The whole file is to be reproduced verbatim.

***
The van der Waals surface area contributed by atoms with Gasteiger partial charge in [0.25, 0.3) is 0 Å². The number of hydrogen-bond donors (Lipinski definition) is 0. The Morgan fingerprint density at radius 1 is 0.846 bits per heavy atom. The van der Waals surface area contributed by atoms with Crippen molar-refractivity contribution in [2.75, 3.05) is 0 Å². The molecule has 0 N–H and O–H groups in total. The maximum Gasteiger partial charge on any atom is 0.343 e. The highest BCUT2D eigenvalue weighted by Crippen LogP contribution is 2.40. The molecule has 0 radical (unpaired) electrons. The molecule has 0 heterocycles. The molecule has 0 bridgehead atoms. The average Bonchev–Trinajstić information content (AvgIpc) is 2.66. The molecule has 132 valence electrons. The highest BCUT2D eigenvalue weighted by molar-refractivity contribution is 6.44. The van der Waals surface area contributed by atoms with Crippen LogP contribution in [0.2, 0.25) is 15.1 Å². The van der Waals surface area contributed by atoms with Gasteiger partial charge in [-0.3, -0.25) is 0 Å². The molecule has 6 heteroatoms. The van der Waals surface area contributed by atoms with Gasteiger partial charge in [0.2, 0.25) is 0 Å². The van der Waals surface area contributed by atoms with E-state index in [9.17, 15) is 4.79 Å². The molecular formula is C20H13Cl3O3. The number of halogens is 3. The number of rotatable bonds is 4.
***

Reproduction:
The van der Waals surface area contributed by atoms with Gasteiger partial charge in [0.25, 0.3) is 0 Å². The number of hydrogen-bond donors (Lipinski definition) is 0. The Morgan fingerprint density at radius 1 is 0.846 bits per heavy atom. The van der Waals surface area contributed by atoms with Crippen molar-refractivity contribution in [2.75, 3.05) is 0 Å². The molecule has 0 N–H and O–H groups in total. The maximum Gasteiger partial charge on any atom is 0.343 e. The highest BCUT2D eigenvalue weighted by Crippen LogP contribution is 2.40. The molecule has 0 radical (unpaired) electrons. The molecule has 0 heterocycles. The molecule has 0 bridgehead atoms. The average Bonchev–Trinajstić information content (AvgIpc) is 2.66. The molecule has 132 valence electrons. The highest BCUT2D eigenvalue weighted by molar-refractivity contribution is 6.44. The van der Waals surface area contributed by atoms with Crippen LogP contribution in [0.2, 0.25) is 15.1 Å². The van der Waals surface area contributed by atoms with Gasteiger partial charge in [-0.3, -0.25) is 0 Å². The molecule has 6 heteroatoms. The van der Waals surface area contributed by atoms with Gasteiger partial charge in [0.2, 0.25) is 0 Å². The van der Waals surface area contributed by atoms with E-state index in [9.17, 15) is 4.79 Å². The molecular formula is C20H13Cl3O3. The number of halogens is 3. The number of rotatable bonds is 4.